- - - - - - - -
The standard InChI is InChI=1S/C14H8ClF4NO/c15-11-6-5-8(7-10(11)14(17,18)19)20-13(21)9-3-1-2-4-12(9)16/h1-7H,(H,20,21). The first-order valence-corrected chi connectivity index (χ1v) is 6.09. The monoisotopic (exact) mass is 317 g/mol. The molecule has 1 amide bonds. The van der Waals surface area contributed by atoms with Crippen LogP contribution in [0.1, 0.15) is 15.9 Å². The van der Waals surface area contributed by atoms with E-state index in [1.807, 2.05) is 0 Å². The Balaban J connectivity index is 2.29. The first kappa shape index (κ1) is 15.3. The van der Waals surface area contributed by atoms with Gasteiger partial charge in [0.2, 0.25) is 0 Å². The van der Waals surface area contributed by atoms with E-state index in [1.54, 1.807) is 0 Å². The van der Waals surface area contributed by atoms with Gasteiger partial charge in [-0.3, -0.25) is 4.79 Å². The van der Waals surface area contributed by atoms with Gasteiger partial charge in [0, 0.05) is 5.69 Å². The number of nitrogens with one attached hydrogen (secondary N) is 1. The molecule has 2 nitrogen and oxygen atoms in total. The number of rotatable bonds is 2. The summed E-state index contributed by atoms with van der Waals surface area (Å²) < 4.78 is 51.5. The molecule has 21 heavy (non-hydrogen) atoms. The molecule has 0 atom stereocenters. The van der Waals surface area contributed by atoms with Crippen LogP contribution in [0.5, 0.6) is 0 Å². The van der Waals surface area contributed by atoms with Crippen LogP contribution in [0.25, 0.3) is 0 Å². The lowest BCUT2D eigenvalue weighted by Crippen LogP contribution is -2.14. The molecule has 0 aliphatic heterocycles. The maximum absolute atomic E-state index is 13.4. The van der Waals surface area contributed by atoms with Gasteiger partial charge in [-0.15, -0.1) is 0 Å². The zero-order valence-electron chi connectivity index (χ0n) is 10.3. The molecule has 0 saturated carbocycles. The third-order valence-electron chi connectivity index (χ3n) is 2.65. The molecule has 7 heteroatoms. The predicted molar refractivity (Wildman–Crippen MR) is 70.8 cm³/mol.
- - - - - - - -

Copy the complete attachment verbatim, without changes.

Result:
The standard InChI is InChI=1S/C14H8ClF4NO/c15-11-6-5-8(7-10(11)14(17,18)19)20-13(21)9-3-1-2-4-12(9)16/h1-7H,(H,20,21). The first-order valence-corrected chi connectivity index (χ1v) is 6.09. The monoisotopic (exact) mass is 317 g/mol. The molecule has 1 amide bonds. The van der Waals surface area contributed by atoms with Crippen LogP contribution in [0.1, 0.15) is 15.9 Å². The van der Waals surface area contributed by atoms with E-state index in [1.807, 2.05) is 0 Å². The Balaban J connectivity index is 2.29. The first kappa shape index (κ1) is 15.3. The van der Waals surface area contributed by atoms with Gasteiger partial charge in [0.2, 0.25) is 0 Å². The van der Waals surface area contributed by atoms with E-state index in [1.54, 1.807) is 0 Å². The van der Waals surface area contributed by atoms with Gasteiger partial charge in [-0.3, -0.25) is 4.79 Å². The van der Waals surface area contributed by atoms with Gasteiger partial charge in [0, 0.05) is 5.69 Å². The number of nitrogens with one attached hydrogen (secondary N) is 1. The molecule has 2 nitrogen and oxygen atoms in total. The number of rotatable bonds is 2. The summed E-state index contributed by atoms with van der Waals surface area (Å²) < 4.78 is 51.5. The molecule has 21 heavy (non-hydrogen) atoms. The molecule has 0 atom stereocenters. The van der Waals surface area contributed by atoms with Crippen LogP contribution in [0.5, 0.6) is 0 Å². The van der Waals surface area contributed by atoms with Crippen LogP contribution in [0.25, 0.3) is 0 Å². The lowest BCUT2D eigenvalue weighted by Crippen LogP contribution is -2.14. The molecule has 0 aliphatic heterocycles. The maximum absolute atomic E-state index is 13.4. The van der Waals surface area contributed by atoms with Gasteiger partial charge in [-0.15, -0.1) is 0 Å². The zero-order valence-electron chi connectivity index (χ0n) is 10.3. The molecule has 0 saturated carbocycles. The third-order valence-electron chi connectivity index (χ3n) is 2.65. The molecule has 7 heteroatoms. The predicted molar refractivity (Wildman–Crippen MR) is 70.8 cm³/mol.